Probability formula
What is probability formula
What is probability formula If a random experiment can result in any one of N different equally likely outcomes, and if exactly n of these outcomes favours to A, then the probability of event A, P (A) = .
i.e.
Remarks:

If the probability of certain event is one, it doesn’t mean that event is going to happen with certainty! Infact we would be just predicting that, the event is most likely to occur in comparison to other events. Predictions depend upon the past information and of course also on the way of analysing the information at hand!!

Similarly if the probability of certain event is zero, it doesn’t mean that, the event can never occur!
Example 1: In a single cast with two fair dice, what is the chance of throwing
(i) two 4′s
(ii) a doublet
(iii) five  six
(iv) a sum of 7
Sol: (i) There are 6 × 6 equally likely cases ( as any face of any die may turn up)
⇒ 36 possible outcomes. For this event, only one outcome (44) is favourable
∴ probability = 1/36).
(ii)A doublet can occur in six ways {(1,1), (2,2), (3,3), (4,4), (5,5), (6,6)}.
Therefore probability of doublet = 6/36 = 1/6.
(iii) Two favourable outcomes {(5, 6), (6, 5)}
Therefore probability = 2/36 = 1/18
(iv) A sum of 7 can occur in the following cases {(1,6), (2,5), (3,4), (4,3), (5,2), (6,1)} which are 6 in number. Therefore probability = 6/36 = 1/6
Example 2: From a bag containing 5 white, 7 red and 4 black balls a man draws 3 balls at random, find the probability of being all white.
Sol: Total number of balls in the bag =5+7+4= 16
The total number of ways in which 3 balls can be drawn is
^{16}C_{3} = = 560
Thus sample space S for this experiment has 560 outcomes i.e. n(S) =560
Let E be the event of all the three balls being white. Total number of white balls is 5. So the number of ways in which 3 white balls can be drawn = 5C3= =10
Thus E has 10 elements of S, ∴ n(E) = 10
∴ Probability of E, P(E) = ==
Example 3: From a set of 17 cards 1, 2, 3, ……16, 17, one is drawn at random. Find the probability that number on the drawn card would be divisible by 3 or 7.
Sol: Numbers which are divisible by three are 3, 6, 9, 12, 15. Similarly numbers which are divisible by 7 are 7, 14.
⇒ Probability of the number written on the card to be divisible by 3 or 7 is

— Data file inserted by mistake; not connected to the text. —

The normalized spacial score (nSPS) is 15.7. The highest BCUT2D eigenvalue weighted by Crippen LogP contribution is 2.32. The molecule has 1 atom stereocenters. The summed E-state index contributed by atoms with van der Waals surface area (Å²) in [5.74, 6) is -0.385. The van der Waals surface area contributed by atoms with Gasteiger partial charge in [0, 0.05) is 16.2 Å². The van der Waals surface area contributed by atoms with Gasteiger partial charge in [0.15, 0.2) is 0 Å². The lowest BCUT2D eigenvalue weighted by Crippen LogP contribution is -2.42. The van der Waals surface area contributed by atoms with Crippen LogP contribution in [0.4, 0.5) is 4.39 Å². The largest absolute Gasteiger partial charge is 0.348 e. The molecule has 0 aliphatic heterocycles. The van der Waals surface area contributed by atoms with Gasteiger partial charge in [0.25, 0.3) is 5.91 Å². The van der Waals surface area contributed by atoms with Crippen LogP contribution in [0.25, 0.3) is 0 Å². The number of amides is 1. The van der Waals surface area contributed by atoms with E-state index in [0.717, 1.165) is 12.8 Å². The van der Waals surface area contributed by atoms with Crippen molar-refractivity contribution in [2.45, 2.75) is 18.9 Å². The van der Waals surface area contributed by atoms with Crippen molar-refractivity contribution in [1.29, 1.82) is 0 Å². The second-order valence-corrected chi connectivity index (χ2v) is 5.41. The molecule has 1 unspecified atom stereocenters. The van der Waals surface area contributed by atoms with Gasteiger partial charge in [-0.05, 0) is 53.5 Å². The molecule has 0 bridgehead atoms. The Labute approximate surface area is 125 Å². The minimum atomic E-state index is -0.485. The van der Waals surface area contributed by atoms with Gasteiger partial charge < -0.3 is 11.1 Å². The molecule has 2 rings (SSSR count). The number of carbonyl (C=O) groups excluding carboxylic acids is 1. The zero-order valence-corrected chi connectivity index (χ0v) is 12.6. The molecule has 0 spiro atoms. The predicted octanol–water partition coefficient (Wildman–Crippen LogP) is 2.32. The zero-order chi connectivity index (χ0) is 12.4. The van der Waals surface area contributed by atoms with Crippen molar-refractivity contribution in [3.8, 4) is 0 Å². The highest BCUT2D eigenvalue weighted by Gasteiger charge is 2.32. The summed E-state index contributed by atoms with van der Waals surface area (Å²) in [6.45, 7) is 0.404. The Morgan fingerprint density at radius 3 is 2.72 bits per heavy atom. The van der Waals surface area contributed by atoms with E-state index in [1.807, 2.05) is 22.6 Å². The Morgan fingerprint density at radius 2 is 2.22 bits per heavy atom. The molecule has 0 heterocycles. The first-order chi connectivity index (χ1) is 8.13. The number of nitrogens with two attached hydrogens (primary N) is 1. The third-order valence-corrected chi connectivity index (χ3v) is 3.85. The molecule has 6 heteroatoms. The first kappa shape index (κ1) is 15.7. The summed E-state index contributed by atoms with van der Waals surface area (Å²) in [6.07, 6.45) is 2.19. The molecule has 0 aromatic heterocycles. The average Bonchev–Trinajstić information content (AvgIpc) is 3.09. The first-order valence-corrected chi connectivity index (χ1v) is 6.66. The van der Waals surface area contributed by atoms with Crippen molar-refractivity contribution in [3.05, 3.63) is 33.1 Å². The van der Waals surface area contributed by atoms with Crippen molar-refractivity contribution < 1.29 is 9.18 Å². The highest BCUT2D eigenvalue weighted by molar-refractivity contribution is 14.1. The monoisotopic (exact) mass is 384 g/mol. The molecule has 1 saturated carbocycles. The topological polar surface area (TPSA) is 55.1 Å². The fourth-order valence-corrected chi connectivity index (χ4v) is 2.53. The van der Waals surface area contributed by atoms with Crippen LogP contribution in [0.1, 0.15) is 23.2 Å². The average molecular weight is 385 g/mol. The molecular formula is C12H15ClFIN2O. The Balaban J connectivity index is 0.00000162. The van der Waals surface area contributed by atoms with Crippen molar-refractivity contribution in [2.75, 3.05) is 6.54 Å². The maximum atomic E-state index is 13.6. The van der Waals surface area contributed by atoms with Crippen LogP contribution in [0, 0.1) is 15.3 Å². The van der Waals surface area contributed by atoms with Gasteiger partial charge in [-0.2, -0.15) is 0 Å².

= .
Mutually Exclusive Events
A set of events is said to be mutually exclusive if the occurrence of one of them precludes the occurrence of any of the other events. For instance, when a pair of dice is tossed, the events a sum of 4 occurs’, ‘a sum of 10 occurs’ and ‘a sum of 12 occurs’ are mutually exclusive. Simply speaking, if two events are mutually exclusive they can not occur simultaneously. Using set theoretic notation, if A1, A2,.. An be the set of mutually events then Ai ∩ Aj =φ for i ≠j and 1≤ i, j≤ n.
Independent Events
Events are said to be independent if the occurrence or nonoccurrence of one does not affect the occurrence or nonoccurrence of other. For instance, when a pair of dice is tossed, the events ‘first die shows an even number’ and ‘second die shows an odd number’ are independent. As the outcome of second die does not affect the outcome of first die. It should also be noted that these two events are not mutually exclusive as they can occur together.
Remarks:
 Distinction between mutually exclusive and independent events should be clearly made. To be precise, concept of mutually exclusive events is set theoretic in nature while the concept of independent events is probabilistic in nature.
 If two events A and B are mutually exclusive, they would be strongly dependent as the occurrence of one precludes the occurrence of the other.
Exhaustive Event
A set of events is said to be exhaustive if the performance of random experiment always result in the occurrence of atleast one of them. For instance, consider a ordinary pack of cards then the events ‘drawn card is heart’, drawn card is diamond’, ‘drawn card is club’ and ‘drawn card is spade’ is set of exhaustive event. In other words all sample points put together (i.e. sample space itself) would give us an exhaustive event.
If ‘E’ be an exhaustive event then P(E) = 1.